Maine’s school funding formula has always shortchanged a certain kind of school district, leaving them without the resources to provide the same level of education as more affluent areas.

The problems with the formula have only worsened in recent years as property values across the state have skyrocketed. Now the formula’s flaws could derail efforts to help students rebound from everything that was lost when schools were disrupted during the pandemic.

Legislators have a chance this session to make the funding formula more fair, and they should. Otherwise, Maine will continue to fall short of its goal of providing the same, best-possible education to every student across the state, without exception.

The state now funds 55% of the total statewide cost of what it deems the essential programs and services every school district must offer.

But that money isn’t distributed evenly. Districts receive a share based on the school funding formula, which makes its determination based largely on a district’s student enrollment and overall property values.

In a lot of cases, the formula gets things right. Districts with lower overall property values tend to be poorer, and thus need more state help to provide a complete education, while richer communities can afford to raise more school funding on their own through property taxes.


The problem comes when property values skyrocket in places that are otherwise not so well off. To the school funding formula, these communities look rich because a relative few properties, typically along the water, have skyrocketed in value, even though most residents in town still struggle to get by.

Under the formula, you have communities like Greenville and Jonesport-Beals, which have high property values but low median incomes, receiving roughly the same amount of state education aid as Cape Elizabeth and York, communities with high property values but also much higher incomes.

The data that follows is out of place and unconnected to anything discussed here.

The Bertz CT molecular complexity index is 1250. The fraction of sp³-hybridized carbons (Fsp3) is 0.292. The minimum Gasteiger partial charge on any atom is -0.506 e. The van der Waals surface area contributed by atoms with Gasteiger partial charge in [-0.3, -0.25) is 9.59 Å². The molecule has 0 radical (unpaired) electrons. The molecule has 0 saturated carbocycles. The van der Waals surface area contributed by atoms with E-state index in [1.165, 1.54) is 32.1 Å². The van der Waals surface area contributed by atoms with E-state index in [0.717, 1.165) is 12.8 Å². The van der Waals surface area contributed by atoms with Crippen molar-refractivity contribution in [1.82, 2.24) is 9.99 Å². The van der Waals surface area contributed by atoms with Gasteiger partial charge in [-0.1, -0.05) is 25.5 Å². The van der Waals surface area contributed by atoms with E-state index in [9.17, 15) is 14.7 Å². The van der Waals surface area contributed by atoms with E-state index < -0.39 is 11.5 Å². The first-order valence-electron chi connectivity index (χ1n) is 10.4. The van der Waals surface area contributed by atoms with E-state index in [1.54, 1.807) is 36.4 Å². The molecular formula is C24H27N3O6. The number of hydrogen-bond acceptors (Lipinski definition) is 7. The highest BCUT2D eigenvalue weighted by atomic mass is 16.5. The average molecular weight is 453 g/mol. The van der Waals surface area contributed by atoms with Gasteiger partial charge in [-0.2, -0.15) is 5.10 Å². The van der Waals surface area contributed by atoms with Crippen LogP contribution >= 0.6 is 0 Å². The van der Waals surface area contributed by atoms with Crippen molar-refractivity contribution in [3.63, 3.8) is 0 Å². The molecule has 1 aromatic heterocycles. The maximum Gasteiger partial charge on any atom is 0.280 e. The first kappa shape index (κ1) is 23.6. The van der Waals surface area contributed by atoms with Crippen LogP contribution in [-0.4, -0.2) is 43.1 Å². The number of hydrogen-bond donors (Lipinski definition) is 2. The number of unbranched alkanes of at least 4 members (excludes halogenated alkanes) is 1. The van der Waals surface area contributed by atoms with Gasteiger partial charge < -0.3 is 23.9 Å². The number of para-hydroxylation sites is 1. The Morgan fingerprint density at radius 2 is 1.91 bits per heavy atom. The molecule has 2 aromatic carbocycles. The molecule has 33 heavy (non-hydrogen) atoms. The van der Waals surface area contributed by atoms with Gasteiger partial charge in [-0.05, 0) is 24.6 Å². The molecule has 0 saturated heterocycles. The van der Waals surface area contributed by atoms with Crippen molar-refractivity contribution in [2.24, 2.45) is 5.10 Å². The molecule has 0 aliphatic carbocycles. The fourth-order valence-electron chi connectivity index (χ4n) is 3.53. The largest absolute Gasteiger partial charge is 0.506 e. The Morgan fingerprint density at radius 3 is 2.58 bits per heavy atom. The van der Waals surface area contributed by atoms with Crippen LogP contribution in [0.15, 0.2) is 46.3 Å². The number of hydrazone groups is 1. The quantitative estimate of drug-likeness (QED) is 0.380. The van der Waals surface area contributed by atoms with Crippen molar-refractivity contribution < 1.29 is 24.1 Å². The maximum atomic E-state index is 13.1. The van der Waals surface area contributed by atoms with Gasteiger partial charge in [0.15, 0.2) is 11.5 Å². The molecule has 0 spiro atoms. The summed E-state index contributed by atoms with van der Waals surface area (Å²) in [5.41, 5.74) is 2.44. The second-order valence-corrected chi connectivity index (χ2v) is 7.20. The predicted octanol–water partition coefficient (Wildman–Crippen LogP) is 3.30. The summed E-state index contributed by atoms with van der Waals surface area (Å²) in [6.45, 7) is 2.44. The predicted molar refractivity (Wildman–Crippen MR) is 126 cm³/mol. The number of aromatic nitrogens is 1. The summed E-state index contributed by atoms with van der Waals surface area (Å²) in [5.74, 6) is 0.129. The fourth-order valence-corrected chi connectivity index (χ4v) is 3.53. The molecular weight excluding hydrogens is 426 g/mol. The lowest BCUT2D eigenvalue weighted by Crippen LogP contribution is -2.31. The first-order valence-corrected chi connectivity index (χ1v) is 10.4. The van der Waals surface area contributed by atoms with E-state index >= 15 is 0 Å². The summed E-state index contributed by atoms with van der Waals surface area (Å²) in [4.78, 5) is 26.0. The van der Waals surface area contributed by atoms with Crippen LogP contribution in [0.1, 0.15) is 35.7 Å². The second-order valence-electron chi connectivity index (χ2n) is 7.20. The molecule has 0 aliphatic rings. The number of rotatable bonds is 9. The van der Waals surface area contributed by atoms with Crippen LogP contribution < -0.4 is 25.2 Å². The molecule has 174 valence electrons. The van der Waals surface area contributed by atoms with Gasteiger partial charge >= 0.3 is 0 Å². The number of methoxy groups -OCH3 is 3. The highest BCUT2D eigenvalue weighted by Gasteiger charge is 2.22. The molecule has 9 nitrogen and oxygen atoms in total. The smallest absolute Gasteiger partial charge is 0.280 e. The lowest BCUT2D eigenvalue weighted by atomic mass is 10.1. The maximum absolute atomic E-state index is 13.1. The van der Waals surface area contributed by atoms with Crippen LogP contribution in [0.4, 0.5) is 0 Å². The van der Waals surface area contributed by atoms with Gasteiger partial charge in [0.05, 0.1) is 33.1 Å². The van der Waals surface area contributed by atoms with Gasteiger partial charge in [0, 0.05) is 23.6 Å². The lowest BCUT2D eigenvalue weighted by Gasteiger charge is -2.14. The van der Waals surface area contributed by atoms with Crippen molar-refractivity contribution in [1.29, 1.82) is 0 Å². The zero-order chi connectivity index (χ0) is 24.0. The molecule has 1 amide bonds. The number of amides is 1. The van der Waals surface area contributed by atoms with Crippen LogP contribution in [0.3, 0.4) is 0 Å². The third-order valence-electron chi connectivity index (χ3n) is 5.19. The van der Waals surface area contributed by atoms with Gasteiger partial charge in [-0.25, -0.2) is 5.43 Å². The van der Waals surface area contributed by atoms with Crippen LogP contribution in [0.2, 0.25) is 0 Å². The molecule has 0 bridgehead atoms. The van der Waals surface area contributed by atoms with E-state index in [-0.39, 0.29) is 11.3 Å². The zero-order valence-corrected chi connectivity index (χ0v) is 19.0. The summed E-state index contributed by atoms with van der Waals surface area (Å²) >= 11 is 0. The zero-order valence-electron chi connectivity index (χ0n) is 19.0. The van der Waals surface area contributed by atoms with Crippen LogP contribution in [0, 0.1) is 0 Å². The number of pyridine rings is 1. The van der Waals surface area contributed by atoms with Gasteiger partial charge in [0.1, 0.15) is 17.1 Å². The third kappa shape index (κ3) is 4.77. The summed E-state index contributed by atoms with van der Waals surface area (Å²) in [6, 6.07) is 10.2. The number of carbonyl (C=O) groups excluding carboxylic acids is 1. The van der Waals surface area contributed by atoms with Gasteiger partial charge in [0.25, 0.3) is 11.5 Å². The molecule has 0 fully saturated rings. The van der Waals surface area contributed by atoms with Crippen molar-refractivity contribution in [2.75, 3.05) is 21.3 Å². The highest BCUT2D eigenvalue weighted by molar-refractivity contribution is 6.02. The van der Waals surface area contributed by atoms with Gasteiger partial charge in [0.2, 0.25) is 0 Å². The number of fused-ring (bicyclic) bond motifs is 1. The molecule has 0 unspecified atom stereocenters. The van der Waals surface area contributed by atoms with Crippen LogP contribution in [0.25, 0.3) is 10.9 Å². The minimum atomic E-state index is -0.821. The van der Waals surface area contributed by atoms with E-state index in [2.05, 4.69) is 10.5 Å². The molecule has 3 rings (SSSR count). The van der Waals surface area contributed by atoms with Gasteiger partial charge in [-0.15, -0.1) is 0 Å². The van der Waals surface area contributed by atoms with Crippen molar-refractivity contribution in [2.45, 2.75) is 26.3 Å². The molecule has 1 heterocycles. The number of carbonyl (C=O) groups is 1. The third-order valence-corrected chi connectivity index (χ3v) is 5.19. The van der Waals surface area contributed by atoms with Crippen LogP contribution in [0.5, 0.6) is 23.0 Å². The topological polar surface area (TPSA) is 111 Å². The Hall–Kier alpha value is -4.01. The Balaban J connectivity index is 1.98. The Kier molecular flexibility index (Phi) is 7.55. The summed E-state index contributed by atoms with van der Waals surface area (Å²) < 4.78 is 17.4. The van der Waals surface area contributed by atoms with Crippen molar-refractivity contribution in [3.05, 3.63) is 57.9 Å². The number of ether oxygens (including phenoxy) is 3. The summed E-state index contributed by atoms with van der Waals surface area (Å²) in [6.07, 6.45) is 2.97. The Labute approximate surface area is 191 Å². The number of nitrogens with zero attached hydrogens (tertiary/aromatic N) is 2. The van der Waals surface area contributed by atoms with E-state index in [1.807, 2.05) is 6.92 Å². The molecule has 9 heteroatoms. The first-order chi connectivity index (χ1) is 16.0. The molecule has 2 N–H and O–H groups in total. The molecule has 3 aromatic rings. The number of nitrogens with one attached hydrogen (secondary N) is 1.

Faced with low levels of state funding, wealthier communities can more easily raise money through property taxes, ensuring that their students get every opportunity a K-12 school in Maine can provide.

Meanwhile, less affluent communities must choose whether to raise property taxes, further burdening residents who cannot afford to pay, or cut programs and services, and hurt students who on average face more challenges than their counterparts in affluent areas.

The problems with the funding formula are most severe in districts along the coast and around lakes. But as property values have taken off in Maine over the last few years, and the incomes of the majority of residents has failed to keep up, those problems have spread far and wide.

Ultimately, the result is that per pupil spending — the amount spent to educate each student — varies widely across the state. Districts that can afford to spend a lot on education do, while those who can’t afford it, don’t.


There’s a reason that any list of high-performing schools in Maine is also a list of communities with low poverty and high incomes.

It means that the education provided to a student in Maine depends a great deal on where that student lives.

It means that, after the disruption of the pandemic, wealthier school districts will have more resources with which to help their students get back on track, while poor districts will struggle to do the same for their students.

And the gap between those groups will grow wider.

Changing the school formula would help. Legislators earlier this month held hearings on a variety of bills related to the funding formula, including one that would add median income as a major factor and another that would provide extra funding on top of the formula to schools where incomes are below the state average.

Either approach would get more state funding to where it’s needed most.

With everything schools and their students are facing today, it cannot happen soon enough.


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